Theoretical Models of the Changing Museum
The presentations also offered a number of models for the museum which might be used to understand it and its relationship to alteration. At the more oblique end of the scale, Baggerson and Fleming offered us tools from literature – the heterotopia and the heteroglossia. Baggerson suggested a shift from the museum as accretive heterotopia, propounded by Foucault and others since, to the museum as liquid and chaotic heterotopia, a festival fully in time. Fleming’s use of Bakhtin’s heteroglossia sits well with this: the museum as a concatenation of sounds and voices, cries and whispers, from all corners of history and space.
More grounded, but no less scholarly, we the models suggested by Nielsen and Finn. Jane Nielsen dealt with the transformations of the museum in postmodernity, suggesting the time is ripe for a rethinking of the notion of the post-museum. As an alternative – or perhaps a development – she offers us the ‘transformative’ museum, an idea adapted from Slaughter. This model explicitly recognises the phases which change has to go through, and how it can sometimes feed back into itself. The transformative museum, then, is a place which is constantly rethinking itself, and going through processes of sustained and structured reflection.
Finn offers us a series of contemporary and historical models for the behaviour of museums in regard to collaboration. Though not all agreed with her designations – certainly the idea of the Pitt Rivers as a non-collaborative, ‘arbitrary’ displayer of aboriginal art came as a shock to many – her definitions of arbitrary, intermediary and collaborative institutions are worth considering when any museum undertakes the responsibility of representing another time, place or culture.
I suspect that, as a result of Museum Metamorphosis, we might come up with more models productive of and evidence for, change: and indeed a subtler understanding of its processes and consequences.
Tools of Analysis
Something which I found particularly interesting at Museum Metamorphosis were the tools for the analysis of museums and change offered by its presenters. I have spoken already here of literature, so I shall first of all speak briefly about Ariane Karbe’s workshop, Electric Elephants: an intriguing experience in which I was able to consider, and observe from my colleagues around me, the way in which narrative and narratology, from books or films, is under and misunderstood in the museological world.
Other disciplinary models we gained during the conference were Fashion Studies and Future Studies, coming to life during the presentations of Rikke Baggerson and Jane Nielsen respectively. Future Studies forces its user not to predict, but to expect and acknowledge possibilities: in that way, a museum can become fully aware of its actions and consequences. I loved the subtlety with which Baggerson employed the model of fashion and the heterotopia, and the complex and intricate series of relationships she drew between the realms of museums and fashion: change, here, becomes something affected by many forces, something no single agent can control.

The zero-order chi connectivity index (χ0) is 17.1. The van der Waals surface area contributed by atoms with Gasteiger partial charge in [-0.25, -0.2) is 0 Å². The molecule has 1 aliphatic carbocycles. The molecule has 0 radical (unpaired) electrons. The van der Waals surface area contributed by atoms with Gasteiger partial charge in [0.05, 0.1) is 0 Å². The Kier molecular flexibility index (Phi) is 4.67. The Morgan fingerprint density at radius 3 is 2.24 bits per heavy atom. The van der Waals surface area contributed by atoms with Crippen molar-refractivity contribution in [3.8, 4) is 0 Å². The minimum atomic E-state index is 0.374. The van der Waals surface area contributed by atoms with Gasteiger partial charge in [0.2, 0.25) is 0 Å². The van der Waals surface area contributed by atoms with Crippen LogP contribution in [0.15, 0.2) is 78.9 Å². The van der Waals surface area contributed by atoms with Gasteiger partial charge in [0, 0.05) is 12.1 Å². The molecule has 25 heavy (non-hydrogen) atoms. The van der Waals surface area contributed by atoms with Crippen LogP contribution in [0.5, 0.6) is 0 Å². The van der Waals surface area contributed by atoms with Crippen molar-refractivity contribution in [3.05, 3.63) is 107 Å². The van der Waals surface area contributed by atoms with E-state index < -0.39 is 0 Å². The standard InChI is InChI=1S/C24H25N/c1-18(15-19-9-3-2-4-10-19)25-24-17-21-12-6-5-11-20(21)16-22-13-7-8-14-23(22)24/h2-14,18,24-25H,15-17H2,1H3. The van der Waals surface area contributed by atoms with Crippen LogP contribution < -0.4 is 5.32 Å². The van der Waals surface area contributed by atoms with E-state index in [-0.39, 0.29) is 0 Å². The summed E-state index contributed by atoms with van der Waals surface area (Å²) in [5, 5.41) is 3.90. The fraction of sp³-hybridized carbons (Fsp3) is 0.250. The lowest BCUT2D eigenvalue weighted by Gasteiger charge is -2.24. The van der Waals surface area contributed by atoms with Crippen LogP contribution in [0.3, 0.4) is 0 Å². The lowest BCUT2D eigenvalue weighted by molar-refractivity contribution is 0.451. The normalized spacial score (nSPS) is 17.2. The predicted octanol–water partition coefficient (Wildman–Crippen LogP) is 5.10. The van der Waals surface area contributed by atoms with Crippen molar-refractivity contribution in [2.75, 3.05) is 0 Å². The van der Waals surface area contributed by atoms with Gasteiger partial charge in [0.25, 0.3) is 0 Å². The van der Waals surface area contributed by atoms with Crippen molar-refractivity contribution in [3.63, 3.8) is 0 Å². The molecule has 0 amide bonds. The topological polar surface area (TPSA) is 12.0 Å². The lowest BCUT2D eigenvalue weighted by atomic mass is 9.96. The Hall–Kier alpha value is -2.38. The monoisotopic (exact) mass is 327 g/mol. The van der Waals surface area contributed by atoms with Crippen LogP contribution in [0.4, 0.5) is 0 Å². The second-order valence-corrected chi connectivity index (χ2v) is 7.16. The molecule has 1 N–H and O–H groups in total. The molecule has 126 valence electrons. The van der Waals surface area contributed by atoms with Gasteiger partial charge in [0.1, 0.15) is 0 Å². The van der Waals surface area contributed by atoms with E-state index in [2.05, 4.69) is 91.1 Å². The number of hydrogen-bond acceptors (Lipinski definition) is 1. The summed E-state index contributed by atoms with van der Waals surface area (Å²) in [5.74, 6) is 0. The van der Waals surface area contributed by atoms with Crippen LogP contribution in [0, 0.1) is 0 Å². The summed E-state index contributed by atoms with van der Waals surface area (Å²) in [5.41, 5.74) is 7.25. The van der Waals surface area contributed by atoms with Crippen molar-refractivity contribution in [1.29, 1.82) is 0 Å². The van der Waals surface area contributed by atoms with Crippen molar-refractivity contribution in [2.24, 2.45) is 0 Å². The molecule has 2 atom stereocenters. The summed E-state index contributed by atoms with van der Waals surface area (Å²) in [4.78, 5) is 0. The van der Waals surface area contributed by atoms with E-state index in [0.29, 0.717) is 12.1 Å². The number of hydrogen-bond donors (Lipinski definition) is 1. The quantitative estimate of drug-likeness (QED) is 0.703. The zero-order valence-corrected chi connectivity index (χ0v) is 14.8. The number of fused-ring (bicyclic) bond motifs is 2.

Museum forms were also offered as potential models and case studies for affecting change and understanding its results. I found particularly interesting Judith Dehail’s discussion of musical instrument museums, and Baily’s description of migration museums: both of these types of institutions can present and highlight specific issues and ways of addressing them, and this use of a ‘genre’ museum to influence the practice of the wider community has, for me, distinct potential.
So much for all this abstraction. Museum Metamorphosis also gifted its participants with a plethora of realised examples: attempts and successes at instituting change.
Examples of Change
The examples offered by Museum Metamorphosis fall once again into five categories: there were those which presented physical change; those which presented changing objects; changes in programming; external changes which had an impact on the activities and character of museums; and organisational and social change. For the sake of convenience, I will here treat the virtual world as a physical form of expression.
Rachel Souhami presented us with an analysis of two physical remodellings of display space, and how one, but not the other, failed to break convention and redefine the Museum it inhabited as a changed space. Later in the conference, Melissa Forstrum would remind us of this: visual alteration does not necessarily come hand in hand with conceptual improvement: institutional prejudices, she noted, however unknown, can still be clearly seen.